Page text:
Tokyo Olympic surfers feeling swell as tropical storm approaches Japan
Tropical Storm Nepartak is bearing down on Japan, adding to the problems these Olympic Games have encountered and forcing organizers to rearrange schedules in some disciplines.
But athletes in at least one sport have welcomed the change in weather. The higher winds on the leading edge of the front are already creating better conditions for the first Olympic surfing competition, which opened Sunday at Tsurigasaki Surfing Beach in Chiba prefecture, about 40 miles east of Tokyo. The area is known for its relatively calm waves.
“There’s actually a lot of opportunities out there because the [storm] has brought in a bit of swell,” Australian surfer Stephanie Gilmore said. ”With this wind, it actually sort of breaks up the waves, and it allows the surfers to kind of move around the lineup and get more opportunities, which is actually a good thing.”
Chase Kalisz wins the first U.S. medal at the Tokyo Olympic Games, earning gold in the men’s 400-meter individual medley. Jay Litherland captures silver.
Fernando Aguerre, president of the International Surfing Assn. (ISA), said the storm is being watched closely but it would take heavy rains and strong winds to disrupt the competition, which ends Wednesday.
“The waves are very powerful,” he said. “Remember we’re talking about the 40 best surfers in the world. These people can surf any waves.”
Nepartak, which formed in the Pacific on Friday, was near Minami-Tori-shima Island, about 1,150 miles southeast of Japan at midday Sunday. It was tracking northwest at about 9 mph and was expected to make landfall Tuesday in the Tohoku region, about 300 miles north of Tokyo.
Even though Tokyo is expected to escape the brunt of the storm, the Japan Meteorological Agency said Nepartak could bring wind gusts of up to 80 mph and as much as six inches of rain to parts of the country in a 24-hour period.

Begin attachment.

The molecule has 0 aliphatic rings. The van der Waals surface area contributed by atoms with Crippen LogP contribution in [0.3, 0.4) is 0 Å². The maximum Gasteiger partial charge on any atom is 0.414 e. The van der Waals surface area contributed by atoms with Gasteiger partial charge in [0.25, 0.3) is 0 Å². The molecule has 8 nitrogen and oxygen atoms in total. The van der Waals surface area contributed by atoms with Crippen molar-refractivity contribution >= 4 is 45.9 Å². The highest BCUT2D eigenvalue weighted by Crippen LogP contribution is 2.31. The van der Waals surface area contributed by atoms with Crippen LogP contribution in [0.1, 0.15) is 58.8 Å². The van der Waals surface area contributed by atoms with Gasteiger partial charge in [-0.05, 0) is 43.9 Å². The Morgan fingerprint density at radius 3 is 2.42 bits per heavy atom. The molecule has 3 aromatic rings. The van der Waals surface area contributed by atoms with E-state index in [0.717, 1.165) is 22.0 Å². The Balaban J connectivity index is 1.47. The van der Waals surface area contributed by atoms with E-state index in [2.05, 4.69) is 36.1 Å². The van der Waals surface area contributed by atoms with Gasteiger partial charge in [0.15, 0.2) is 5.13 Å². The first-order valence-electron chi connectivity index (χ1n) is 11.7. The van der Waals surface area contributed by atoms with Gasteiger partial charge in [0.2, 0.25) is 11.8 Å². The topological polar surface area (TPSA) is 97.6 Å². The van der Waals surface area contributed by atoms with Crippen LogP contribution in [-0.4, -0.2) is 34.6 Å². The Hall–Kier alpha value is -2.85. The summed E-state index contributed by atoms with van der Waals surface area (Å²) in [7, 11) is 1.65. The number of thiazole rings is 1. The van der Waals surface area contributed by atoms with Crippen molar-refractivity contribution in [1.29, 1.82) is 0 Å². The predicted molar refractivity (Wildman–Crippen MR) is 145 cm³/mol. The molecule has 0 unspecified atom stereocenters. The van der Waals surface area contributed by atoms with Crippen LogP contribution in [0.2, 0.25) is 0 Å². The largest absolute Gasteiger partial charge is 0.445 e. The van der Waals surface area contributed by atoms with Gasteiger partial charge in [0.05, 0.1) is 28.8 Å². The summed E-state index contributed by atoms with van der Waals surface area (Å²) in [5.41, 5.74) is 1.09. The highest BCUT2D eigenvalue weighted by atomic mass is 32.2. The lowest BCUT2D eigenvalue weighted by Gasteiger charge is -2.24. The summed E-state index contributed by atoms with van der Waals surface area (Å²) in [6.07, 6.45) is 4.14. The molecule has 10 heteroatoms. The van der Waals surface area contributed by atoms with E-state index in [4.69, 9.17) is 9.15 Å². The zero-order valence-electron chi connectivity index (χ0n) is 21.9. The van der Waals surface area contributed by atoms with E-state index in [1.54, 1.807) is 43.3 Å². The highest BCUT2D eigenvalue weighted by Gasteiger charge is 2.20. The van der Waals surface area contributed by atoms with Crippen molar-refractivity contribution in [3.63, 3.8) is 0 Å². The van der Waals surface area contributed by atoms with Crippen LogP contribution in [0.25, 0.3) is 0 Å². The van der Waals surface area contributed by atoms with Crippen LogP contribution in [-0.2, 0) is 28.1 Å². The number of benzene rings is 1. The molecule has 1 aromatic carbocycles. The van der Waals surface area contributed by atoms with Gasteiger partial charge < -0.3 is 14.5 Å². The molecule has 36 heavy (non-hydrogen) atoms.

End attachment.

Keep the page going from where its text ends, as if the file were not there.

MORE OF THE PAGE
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In advance of the storm World Rowing, in consultation with the International Olympic Committee and the local Tokyo organizing committee, moved events scheduled for Monday at the Sea Forest Waterway in Tokyo Bay to Sunday while Tuesday’s events — including medal races in the men’s and women’s quadruple sculls, and semifinals for both the lightweight men’s and women’s double sculls and men’s and women’s pairs — were postponed until Wednesday.
Semifinals in the men’s and women’s single sculls were moved from Wednesday to Thursday.
But organizers of the women’s triathlon met late Sunday afternoon and decided to go forward with the event, scheduled for early Tuesday morning at Odaiba Marine Park in Tokyo Bay.
“Unlike an earthquake, we’re able to predict the path of a typhoon so we’re able to prepare in advance,” Masa Takaya, a Tokyo 2020 spokesperson, said.
“In the case of rowing, as a protective measure we have decided to change the event schedule,” he added. “We’re looking closely at the path [and] will take responsible measures.”
Typhoon-strength storms are common in Japan but are more frequent in the latter part of the summer and early fall. When Typhoon Hagibis hit eastern Japan in October 2019, it caused widespread damage and forced the cancellation of some matches in the Rugby World Cup.
“It’s neither here nor there. The conditions will be the conditions,” said Mike Friday, coach of the U.S. men’s rugby sevens. The men’s competition begins Monday and 12 matches, including four quarterfinals, are scheduled for Tuesday.
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